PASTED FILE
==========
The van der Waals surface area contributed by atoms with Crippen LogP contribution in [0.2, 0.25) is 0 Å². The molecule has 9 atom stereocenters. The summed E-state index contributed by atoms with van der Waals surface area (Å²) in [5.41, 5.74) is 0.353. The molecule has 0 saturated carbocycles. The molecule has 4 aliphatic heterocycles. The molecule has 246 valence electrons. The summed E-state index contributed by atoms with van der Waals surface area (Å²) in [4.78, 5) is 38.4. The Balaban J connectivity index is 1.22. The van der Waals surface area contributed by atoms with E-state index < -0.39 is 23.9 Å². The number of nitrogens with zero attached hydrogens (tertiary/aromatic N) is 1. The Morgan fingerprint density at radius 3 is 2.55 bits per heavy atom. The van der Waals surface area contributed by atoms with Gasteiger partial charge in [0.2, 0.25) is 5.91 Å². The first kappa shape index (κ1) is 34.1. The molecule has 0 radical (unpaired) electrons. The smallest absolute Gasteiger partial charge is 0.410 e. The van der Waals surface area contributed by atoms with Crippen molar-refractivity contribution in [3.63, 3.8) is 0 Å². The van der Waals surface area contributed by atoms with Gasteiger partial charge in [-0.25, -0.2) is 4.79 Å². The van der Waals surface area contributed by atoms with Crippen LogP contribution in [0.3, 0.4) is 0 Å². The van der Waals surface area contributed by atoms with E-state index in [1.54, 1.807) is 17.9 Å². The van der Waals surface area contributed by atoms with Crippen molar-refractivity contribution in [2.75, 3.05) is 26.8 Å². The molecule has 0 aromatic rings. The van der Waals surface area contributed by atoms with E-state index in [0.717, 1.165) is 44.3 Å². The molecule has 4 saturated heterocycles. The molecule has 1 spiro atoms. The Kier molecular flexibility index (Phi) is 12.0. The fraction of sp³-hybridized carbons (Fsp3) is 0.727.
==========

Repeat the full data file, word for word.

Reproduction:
The van der Waals surface area contributed by atoms with Crippen LogP contribution in [0.2, 0.25) is 0 Å². The molecule has 9 atom stereocenters. The summed E-state index contributed by atoms with van der Waals surface area (Å²) in [5.41, 5.74) is 0.353. The molecule has 0 saturated carbocycles. The molecule has 4 aliphatic heterocycles. The molecule has 246 valence electrons. The summed E-state index contributed by atoms with van der Waals surface area (Å²) in [4.78, 5) is 38.4. The Balaban J connectivity index is 1.22. The van der Waals surface area contributed by atoms with E-state index < -0.39 is 23.9 Å². The number of nitrogens with zero attached hydrogens (tertiary/aromatic N) is 1. The Morgan fingerprint density at radius 3 is 2.55 bits per heavy atom. The van der Waals surface area contributed by atoms with Gasteiger partial charge in [0.2, 0.25) is 5.91 Å². The first kappa shape index (κ1) is 34.1. The molecule has 0 radical (unpaired) electrons. The smallest absolute Gasteiger partial charge is 0.410 e. The van der Waals surface area contributed by atoms with Crippen molar-refractivity contribution in [3.63, 3.8) is 0 Å². The van der Waals surface area contributed by atoms with Gasteiger partial charge in [-0.25, -0.2) is 4.79 Å². The van der Waals surface area contributed by atoms with Crippen LogP contribution in [0.3, 0.4) is 0 Å². The van der Waals surface area contributed by atoms with E-state index in [1.54, 1.807) is 17.9 Å². The van der Waals surface area contributed by atoms with Crippen molar-refractivity contribution in [2.75, 3.05) is 26.8 Å². The molecule has 0 aromatic rings. The van der Waals surface area contributed by atoms with E-state index in [0.717, 1.165) is 44.3 Å². The molecule has 4 saturated heterocycles. The molecule has 1 spiro atoms. The Kier molecular flexibility index (Phi) is 12.0. The fraction of sp³-hybridized carbons (Fsp3) is 0.727.